Each species has different characteristics. When comparing them, it’s important to note several factors.

  1. Size: C. Sativa grows to be the tallest of the three. C. ruderalis is the smallest. (11)
  2. Leaf distribution: C. indica’s leaves grow densely-packed, while both C. sativa’s and C. ruderalis’ are more spread out. (11)
  3. Ratio of THC to CBD content: C. indica generally has the highest THC to CBD ratio (12), whereas C. ruderalis has the lowest THC to CBD ratio (not much THC, but plenty of CBD). (8)
  4. Resistance to stressors: C. ruderalis is significantly more resistant to disease and pests than the other two species. (15)
  5. Variation within species: C. Sativa has been cultivated the longest by people, and thus has the most “breeds.” However, because C. ruderalis is closest to a “wild” cannabis plant, it likely has a significant amount of genetic diversity locked away, waiting to be discovered, in the same way that all dog breeds came from gray wolves. (16)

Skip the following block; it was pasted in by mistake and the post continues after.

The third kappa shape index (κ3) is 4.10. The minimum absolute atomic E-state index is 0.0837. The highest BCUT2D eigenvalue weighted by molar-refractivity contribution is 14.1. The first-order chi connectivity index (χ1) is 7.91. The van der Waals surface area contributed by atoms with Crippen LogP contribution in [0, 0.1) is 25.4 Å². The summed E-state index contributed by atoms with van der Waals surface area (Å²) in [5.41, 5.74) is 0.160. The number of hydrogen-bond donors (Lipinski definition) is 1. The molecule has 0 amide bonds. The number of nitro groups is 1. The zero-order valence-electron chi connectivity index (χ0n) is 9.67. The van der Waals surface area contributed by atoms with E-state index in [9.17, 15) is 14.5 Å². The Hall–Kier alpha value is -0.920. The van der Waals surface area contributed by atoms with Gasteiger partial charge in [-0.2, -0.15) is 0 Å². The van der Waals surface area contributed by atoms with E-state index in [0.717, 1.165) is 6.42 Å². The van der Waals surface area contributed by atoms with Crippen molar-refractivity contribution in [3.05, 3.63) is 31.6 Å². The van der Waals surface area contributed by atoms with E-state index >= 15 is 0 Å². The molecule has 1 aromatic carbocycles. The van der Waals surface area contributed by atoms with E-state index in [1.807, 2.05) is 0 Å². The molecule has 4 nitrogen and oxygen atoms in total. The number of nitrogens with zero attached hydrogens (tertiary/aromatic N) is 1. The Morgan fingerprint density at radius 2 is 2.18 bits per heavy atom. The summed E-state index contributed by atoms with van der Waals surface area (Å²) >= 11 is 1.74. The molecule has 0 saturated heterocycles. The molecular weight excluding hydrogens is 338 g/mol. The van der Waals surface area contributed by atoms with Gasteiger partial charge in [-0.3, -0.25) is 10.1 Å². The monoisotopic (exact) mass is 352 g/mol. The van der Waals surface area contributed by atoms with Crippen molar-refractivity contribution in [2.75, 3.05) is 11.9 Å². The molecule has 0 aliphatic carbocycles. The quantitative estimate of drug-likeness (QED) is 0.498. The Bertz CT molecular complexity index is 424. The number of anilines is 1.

6. Other differences: C. Ruderalis does not depend on light cycles for flowering. Instead, it flowers based on the age of the plant, termed as “autoflowering.” (13)(14)

Additionally, there are large variations within these subspecies because of what the cultivation community has collectively referred to as “strains.” In most horticultural parlance, strains are referred to as “cultivars,” or genetically stable cultivated variations.

You can crossbreed strains as well as subspecies, so give it a whirl!


Polyploidy



The world’s tallest man in recorded history, Robert Wadlow. While he was not polyploid, gigantism in plants can occur from polyploidy.

All plants and animals have a certain number of chromosomes. Humans have 46 total chromosomes — half of which comes from our mothers, and the other half from our fathers.

  1. Half a set of chromosomes (found in sperm and eggs) is called haploid, abbreviated as (n).
  2. A full set of chromosomes is called diploid, abbreviated as (2n).
  3. More than (2n) is referred to as polyploidy. (3n) is triploid, (4n) is tetraploid, (5n) is pentaploid, (6n) is hexaploid, etc.

In animals, polyploidy often results in premature death or debilitating conditions. However, polyploidy in plants can make them bigger, hardier, and tougher. (3) Plants experience an effect called the Gigas effect. The greater the number of chromosomes, the stronger the effect. There is a diminishing return, however, as plants become genetically unstable the more times that polyploidy is induced. Additionally, results can vary, as noted in this scholarly article.